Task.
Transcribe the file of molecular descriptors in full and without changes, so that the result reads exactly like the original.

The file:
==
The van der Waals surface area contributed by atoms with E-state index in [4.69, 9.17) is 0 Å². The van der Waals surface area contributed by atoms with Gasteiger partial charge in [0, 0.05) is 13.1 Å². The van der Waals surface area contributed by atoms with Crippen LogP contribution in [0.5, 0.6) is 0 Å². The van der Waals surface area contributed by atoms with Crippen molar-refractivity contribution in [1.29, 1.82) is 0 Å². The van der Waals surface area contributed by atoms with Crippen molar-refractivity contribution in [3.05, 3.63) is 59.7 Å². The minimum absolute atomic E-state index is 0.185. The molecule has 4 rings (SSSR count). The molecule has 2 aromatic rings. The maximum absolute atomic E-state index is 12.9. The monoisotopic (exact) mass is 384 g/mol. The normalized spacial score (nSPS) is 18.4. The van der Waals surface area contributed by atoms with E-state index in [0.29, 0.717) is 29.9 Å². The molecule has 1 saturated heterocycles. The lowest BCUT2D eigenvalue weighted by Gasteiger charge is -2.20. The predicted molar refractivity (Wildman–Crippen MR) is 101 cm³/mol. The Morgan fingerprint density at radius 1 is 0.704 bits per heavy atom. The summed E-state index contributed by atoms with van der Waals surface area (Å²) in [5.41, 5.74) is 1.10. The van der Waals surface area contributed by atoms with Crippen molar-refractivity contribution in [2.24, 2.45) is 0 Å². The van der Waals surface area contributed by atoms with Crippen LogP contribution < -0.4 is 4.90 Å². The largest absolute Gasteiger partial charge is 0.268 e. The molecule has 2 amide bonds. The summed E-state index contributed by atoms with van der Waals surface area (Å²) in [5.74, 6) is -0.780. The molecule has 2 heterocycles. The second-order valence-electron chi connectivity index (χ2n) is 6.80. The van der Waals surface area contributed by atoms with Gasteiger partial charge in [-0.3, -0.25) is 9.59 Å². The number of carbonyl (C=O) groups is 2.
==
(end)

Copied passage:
The van der Waals surface area contributed by atoms with E-state index in [4.69, 9.17) is 0 Å². The van der Waals surface area contributed by atoms with Gasteiger partial charge in [0, 0.05) is 13.1 Å². The van der Waals surface area contributed by atoms with Crippen LogP contribution in [0.5, 0.6) is 0 Å². The van der Waals surface area contributed by atoms with Crippen molar-refractivity contribution in [1.29, 1.82) is 0 Å². The van der Waals surface area contributed by atoms with Crippen molar-refractivity contribution in [3.05, 3.63) is 59.7 Å². The minimum absolute atomic E-state index is 0.185. The molecule has 4 rings (SSSR count). The molecule has 2 aromatic rings. The maximum absolute atomic E-state index is 12.9. The monoisotopic (exact) mass is 384 g/mol. The normalized spacial score (nSPS) is 18.4. The van der Waals surface area contributed by atoms with E-state index in [0.29, 0.717) is 29.9 Å². The molecule has 1 saturated heterocycles. The lowest BCUT2D eigenvalue weighted by Gasteiger charge is -2.20. The predicted molar refractivity (Wildman–Crippen MR) is 101 cm³/mol. The Morgan fingerprint density at radius 1 is 0.704 bits per heavy atom. The summed E-state index contributed by atoms with van der Waals surface area (Å²) in [5.41, 5.74) is 1.10. The van der Waals surface area contributed by atoms with Crippen molar-refractivity contribution in [2.24, 2.45) is 0 Å². The van der Waals surface area contributed by atoms with Crippen LogP contribution < -0.4 is 4.90 Å². The largest absolute Gasteiger partial charge is 0.268 e. The molecule has 2 amide bonds. The summed E-state index contributed by atoms with van der Waals surface area (Å²) in [5.74, 6) is -0.780. The molecule has 2 heterocycles. The second-order valence-electron chi connectivity index (χ2n) is 6.80. The van der Waals surface area contributed by atoms with Gasteiger partial charge in [-0.3, -0.25) is 9.59 Å². The number of carbonyl (C=O) groups is 2.